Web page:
How do I love thee? Let me count the ways. I love thee to the depth and breadth and height My soul can reach, when feeling out of sight For the ends of Being and ideal Grace. I love thee freely, as men strive for Right; I love thee purely, as they turn from Praise. I love thee with the passion put to use In my old griefs, and with my childhood's faith. I love thee with a love I seemed to lose With my lost saints-I love thee with the breadth, Smiles, tears, of all my life!-and, if God choose, I shall but love thee better after death.
I was reared in a traditional Catholic home. Never once could I question the love my parents and grandparents had for the Lord, well as for one another. . . . [Now] in living the true gospel of Jesus Christ as a Latter-day Saint, I have complete assurance that God does live and that he hears and answers prayers.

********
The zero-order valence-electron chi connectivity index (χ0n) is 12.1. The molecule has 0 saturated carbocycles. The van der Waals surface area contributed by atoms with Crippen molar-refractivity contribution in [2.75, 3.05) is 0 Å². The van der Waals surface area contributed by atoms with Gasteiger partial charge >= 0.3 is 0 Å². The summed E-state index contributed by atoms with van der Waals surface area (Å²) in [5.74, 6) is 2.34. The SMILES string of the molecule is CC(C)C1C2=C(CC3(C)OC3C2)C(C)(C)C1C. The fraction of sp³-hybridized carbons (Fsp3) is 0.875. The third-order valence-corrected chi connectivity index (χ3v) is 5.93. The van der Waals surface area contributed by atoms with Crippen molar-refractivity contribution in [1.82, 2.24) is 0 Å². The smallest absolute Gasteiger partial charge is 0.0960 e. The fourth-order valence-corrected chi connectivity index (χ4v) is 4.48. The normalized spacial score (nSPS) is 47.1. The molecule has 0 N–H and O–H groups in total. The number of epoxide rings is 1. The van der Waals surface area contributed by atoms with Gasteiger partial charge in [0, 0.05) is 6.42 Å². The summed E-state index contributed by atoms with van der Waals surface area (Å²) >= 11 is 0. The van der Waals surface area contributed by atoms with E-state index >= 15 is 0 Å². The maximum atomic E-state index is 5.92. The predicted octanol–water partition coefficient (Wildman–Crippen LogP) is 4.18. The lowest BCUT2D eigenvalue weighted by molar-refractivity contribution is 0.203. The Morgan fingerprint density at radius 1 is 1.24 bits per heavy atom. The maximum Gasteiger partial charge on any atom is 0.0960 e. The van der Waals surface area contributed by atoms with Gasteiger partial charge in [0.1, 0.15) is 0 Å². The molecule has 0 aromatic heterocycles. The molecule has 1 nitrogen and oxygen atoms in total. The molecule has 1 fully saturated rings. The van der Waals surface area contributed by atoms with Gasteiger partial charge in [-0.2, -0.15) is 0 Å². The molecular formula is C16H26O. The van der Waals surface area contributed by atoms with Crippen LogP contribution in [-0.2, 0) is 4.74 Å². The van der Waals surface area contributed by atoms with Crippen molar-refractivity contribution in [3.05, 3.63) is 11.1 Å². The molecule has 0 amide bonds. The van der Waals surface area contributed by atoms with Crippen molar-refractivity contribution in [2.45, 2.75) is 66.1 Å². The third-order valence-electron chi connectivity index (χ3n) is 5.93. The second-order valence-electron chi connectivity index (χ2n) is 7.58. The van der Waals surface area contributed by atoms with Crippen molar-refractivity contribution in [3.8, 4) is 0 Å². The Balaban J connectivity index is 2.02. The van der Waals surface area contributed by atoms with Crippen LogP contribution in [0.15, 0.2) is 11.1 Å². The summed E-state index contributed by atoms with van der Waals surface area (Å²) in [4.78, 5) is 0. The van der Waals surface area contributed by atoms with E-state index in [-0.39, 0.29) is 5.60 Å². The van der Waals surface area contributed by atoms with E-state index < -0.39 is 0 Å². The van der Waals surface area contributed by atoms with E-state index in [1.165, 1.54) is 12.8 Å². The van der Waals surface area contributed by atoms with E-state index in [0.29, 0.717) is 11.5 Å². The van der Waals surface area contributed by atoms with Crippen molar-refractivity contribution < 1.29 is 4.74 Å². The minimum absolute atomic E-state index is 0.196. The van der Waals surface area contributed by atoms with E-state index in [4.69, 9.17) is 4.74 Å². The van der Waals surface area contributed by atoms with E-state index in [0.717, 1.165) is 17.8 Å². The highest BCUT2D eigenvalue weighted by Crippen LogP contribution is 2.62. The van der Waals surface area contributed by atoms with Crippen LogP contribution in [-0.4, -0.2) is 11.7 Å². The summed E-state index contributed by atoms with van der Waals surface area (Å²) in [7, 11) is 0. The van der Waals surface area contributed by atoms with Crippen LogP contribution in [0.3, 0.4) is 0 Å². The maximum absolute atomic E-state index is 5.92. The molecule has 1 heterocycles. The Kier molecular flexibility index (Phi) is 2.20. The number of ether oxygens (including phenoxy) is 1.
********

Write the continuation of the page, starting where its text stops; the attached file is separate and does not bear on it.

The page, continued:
One good man, one man who does not put on his religion once a week with his Sunday coat, but wears it for his working dress, and lets the thought of God grow into him, and through and through him, till everything he says and does becomes religious, that man is worth a thousand sermons - he is a living Gospel - he comes in the spirit and power of Elias - he is the image of God. And men see his good works, and admire them in spite of themselves, and see that they are Godlike, and that God's grace is no dream, but that the Holy Spirit is still among men, and that all nobleness and manliness is His gift, His stamp, His picture: and so they get a glimpse of God again in His saints and heroes, and glorify their Father who is in heaven.
We are here on earth to work-to work long, hard, arduous hours, to work until our backs ache and our tired muscles knot, to work all our days. This mortal probation is one in which we are to eat our bread in the sweat of our faces until we return to the dust from whence we came. Work is the law of life; it is the ruling principle in the lives of the Saints.